Anand and me have played and sung SJ’s songs so many times and so relentlessly, that SJ and Anand have become inseparable in my mind. Songs like Aji aisa mauka from ‘An evening in Paris’, ‘Kaun hai jo sapano me aaya’ and ‘Ghar aaya mera pardesi’ have become almost our theme songs; I don’t remember a single time in the last twelve years when we have met and not played songs like these three. I remember so many late nights, with the rain pounding outside, when we were enraptured in performing and playing these timeless classics, that the songs elicit memories in a manner vivid as none. A mere sampling of those unforgettable songs that we played and continue to play takes me back memory lane such as nothing else. These songs have become almost physically engraved in my mind, and when I play one of them today, I can’t stop myself from playing ten, or twenty more. Just a small sample:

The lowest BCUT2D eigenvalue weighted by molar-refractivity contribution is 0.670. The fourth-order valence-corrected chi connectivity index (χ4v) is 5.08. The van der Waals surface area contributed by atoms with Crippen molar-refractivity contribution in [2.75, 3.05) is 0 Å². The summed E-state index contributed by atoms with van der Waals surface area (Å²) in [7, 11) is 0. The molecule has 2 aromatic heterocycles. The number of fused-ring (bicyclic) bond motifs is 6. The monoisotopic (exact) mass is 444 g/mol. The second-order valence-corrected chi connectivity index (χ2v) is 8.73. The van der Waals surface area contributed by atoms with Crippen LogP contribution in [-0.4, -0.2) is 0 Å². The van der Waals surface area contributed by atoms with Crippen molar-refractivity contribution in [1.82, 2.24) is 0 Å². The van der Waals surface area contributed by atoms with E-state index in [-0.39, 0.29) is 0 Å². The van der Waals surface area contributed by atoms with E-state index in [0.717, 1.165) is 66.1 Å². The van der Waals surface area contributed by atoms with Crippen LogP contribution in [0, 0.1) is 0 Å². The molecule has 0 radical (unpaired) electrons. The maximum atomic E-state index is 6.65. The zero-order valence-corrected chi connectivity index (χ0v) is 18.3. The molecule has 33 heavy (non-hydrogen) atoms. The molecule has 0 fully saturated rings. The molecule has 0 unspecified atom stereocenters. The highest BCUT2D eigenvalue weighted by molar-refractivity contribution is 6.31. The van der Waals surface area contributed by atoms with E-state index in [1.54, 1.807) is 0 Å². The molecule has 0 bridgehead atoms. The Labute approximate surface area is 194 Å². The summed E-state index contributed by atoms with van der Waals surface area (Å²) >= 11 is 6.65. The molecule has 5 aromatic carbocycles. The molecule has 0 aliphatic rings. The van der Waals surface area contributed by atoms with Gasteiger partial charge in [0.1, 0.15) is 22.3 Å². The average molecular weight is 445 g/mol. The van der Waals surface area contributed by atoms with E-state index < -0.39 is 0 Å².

1. Aaja sanam from ‘Chori Chori’
  2. Kaun hai jo sapno mai aaya from ‘Jhuk gaya asmaan’
  3. Who chand khila woh tare hase from ‘Anari’
  4. An evening in Paris from…’An evening in Paris’!
  5. Badan pe sitare lapete hue from ‘Prince’
  6. Sab kuch seekha hamane and Kisi ki muskurahaton pe from ‘Anari’
  7. Geet gatan hu mai from ‘Lal Patthar’
  8. Jiya o, jiya o jiya kucch bol do from ‘Jap pyaar kisise hota hai’
  9. Aaja re aa jara from ‘Love in Tokyo’
  10. Main chali main chali from ‘Professor’
  11. Har dil jo pyaar karega from ‘Sangam’
  12. Bol re kathputli from ‘Kathputli’
  13. Cheda mere dil ne and Tujhe jeewan ki dor se from ‘Asli nakli’

And many many many more…